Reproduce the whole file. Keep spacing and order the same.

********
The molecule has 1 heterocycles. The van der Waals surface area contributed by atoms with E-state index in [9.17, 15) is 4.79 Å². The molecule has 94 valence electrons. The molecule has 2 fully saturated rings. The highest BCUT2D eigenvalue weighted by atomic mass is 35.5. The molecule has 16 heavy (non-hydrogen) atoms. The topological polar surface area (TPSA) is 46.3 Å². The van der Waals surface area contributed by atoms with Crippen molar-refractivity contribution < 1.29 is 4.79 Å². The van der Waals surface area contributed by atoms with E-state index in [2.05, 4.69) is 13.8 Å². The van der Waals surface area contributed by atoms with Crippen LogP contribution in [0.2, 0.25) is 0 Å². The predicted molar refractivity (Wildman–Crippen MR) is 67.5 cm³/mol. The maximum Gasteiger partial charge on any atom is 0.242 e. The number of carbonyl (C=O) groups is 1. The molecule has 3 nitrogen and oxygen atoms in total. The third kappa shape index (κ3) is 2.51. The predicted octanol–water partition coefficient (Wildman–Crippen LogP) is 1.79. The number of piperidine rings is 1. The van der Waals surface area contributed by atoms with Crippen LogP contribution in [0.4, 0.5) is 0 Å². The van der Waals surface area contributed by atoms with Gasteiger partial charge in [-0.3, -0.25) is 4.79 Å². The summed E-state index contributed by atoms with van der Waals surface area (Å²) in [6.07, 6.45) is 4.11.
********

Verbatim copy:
The molecule has 1 heterocycles. The van der Waals surface area contributed by atoms with E-state index in [9.17, 15) is 4.79 Å². The molecule has 94 valence electrons. The molecule has 2 fully saturated rings. The highest BCUT2D eigenvalue weighted by atomic mass is 35.5. The molecule has 16 heavy (non-hydrogen) atoms. The topological polar surface area (TPSA) is 46.3 Å². The van der Waals surface area contributed by atoms with Crippen molar-refractivity contribution < 1.29 is 4.79 Å². The van der Waals surface area contributed by atoms with E-state index in [2.05, 4.69) is 13.8 Å². The van der Waals surface area contributed by atoms with Crippen LogP contribution in [0.2, 0.25) is 0 Å². The predicted molar refractivity (Wildman–Crippen MR) is 67.5 cm³/mol. The maximum Gasteiger partial charge on any atom is 0.242 e. The number of carbonyl (C=O) groups is 1. The molecule has 3 nitrogen and oxygen atoms in total. The third kappa shape index (κ3) is 2.51. The predicted octanol–water partition coefficient (Wildman–Crippen LogP) is 1.79. The number of piperidine rings is 1. The van der Waals surface area contributed by atoms with Crippen LogP contribution in [0.4, 0.5) is 0 Å². The van der Waals surface area contributed by atoms with Gasteiger partial charge in [-0.3, -0.25) is 4.79 Å². The summed E-state index contributed by atoms with van der Waals surface area (Å²) in [6.07, 6.45) is 4.11.